Page:Notes of the Mexican war 1846-47-48.djvu/216

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Jalapa about the 14th of May last with despatches and letters to the head of the Mexican Government at their capital with power to make peace, and demanded an escort to take him to the city of Mexico, which Gen. Winfield Scott refused, saying that an escort at that time would be utterly impossible to make its way through to the capital, and that his forces at that time was too weak to make an escort. Many of our soldiers laughed at the idea of our Government sueing for peace, and only a handful of our soldiers in their land; but if we can get peace now, fair and square, in God's name let us have it, and if not, war to the knife. So I say, poor, miserable, degraded Mexicans, including priests, clergymen and nuns, which are all very numerous and more than I have ever seen in all the days of my life, the olive branch is now extended fair and honorably to you, and if you all know what is good for yourselves and your country, you will, no doubt, accept it, and if not, more bloody work will have to be done.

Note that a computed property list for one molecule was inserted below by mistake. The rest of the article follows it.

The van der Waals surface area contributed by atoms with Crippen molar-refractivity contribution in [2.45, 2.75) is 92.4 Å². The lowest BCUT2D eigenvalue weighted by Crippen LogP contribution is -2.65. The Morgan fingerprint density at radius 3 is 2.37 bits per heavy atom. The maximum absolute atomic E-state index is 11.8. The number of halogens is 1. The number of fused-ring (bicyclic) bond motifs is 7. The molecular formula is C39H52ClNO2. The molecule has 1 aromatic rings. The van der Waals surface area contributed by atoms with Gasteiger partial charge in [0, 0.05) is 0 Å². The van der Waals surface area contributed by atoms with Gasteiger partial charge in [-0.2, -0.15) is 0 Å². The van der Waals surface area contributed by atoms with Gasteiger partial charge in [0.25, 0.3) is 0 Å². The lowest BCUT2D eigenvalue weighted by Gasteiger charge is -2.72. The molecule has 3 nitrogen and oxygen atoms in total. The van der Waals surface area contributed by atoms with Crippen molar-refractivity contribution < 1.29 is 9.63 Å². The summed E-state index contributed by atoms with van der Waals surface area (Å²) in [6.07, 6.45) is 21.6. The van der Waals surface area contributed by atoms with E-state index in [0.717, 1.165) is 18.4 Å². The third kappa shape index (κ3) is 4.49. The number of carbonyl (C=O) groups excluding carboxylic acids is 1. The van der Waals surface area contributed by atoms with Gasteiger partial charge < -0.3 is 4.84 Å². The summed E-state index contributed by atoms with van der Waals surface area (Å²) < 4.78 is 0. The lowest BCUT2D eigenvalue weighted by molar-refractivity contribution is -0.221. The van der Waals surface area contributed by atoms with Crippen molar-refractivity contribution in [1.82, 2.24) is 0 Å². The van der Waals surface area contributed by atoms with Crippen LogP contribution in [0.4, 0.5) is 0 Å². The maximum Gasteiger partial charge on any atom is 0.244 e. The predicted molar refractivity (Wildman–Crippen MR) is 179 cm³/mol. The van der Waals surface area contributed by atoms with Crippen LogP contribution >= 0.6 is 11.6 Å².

This evening I heard the roll of the muffled drum and the mournful music passing our quarters, taking a jewel out of the ranks of some regiment or company to his final resting-place. "Peace to his ashes." I am glad to see our soldiers, who are buried here, have neat coffins and receive a decent burial, which I regret to say was not the case at the Castle of Perote; not a single coffin did we see there.

We had for supper frescon carnro (fresh mutton), issued to us as well as fresh bread. Oh! We are living high now, but don't know how long it will last.

Tuesday, July 13, 1847.—This morning our company was ordered to mount guard. My post was at the fountain in the Alameda Park, with strong instructions not to let any Mexicans fool around it.

The general conversation among our soldiers to-day is all about Mr. Trist, in regard to the negotiation of peace. That our government must be getting tired of the war. Others have it that this is only a get off to prolong the war, and that if our government was so anxious to push for peace, why did